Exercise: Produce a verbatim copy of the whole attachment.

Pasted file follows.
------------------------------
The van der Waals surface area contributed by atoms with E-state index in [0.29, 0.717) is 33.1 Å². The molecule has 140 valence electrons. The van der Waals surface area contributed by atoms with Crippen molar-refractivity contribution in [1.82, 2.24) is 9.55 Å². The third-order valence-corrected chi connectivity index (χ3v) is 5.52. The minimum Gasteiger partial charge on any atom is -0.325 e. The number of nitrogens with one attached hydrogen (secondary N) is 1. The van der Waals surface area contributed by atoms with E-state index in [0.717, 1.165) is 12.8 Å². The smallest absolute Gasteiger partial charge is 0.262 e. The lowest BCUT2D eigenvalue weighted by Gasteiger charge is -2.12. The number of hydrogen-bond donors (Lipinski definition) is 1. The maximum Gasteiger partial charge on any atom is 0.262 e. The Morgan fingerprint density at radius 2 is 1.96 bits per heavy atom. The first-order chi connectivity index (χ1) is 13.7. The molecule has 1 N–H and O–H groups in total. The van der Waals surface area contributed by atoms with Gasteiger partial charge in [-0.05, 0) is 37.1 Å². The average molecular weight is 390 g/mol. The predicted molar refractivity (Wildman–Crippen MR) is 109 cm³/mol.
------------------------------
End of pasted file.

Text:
The van der Waals surface area contributed by atoms with E-state index in [0.29, 0.717) is 33.1 Å². The molecule has 140 valence electrons. The van der Waals surface area contributed by atoms with Crippen molar-refractivity contribution in [1.82, 2.24) is 9.55 Å². The third-order valence-corrected chi connectivity index (χ3v) is 5.52. The minimum Gasteiger partial charge on any atom is -0.325 e. The number of nitrogens with one attached hydrogen (secondary N) is 1. The van der Waals surface area contributed by atoms with E-state index in [0.717, 1.165) is 12.8 Å². The smallest absolute Gasteiger partial charge is 0.262 e. The lowest BCUT2D eigenvalue weighted by Gasteiger charge is -2.12. The number of hydrogen-bond donors (Lipinski definition) is 1. The maximum Gasteiger partial charge on any atom is 0.262 e. The Morgan fingerprint density at radius 2 is 1.96 bits per heavy atom. The first-order chi connectivity index (χ1) is 13.7. The molecule has 1 N–H and O–H groups in total. The van der Waals surface area contributed by atoms with Gasteiger partial charge in [-0.05, 0) is 37.1 Å². The average molecular weight is 390 g/mol. The predicted molar refractivity (Wildman–Crippen MR) is 109 cm³/mol.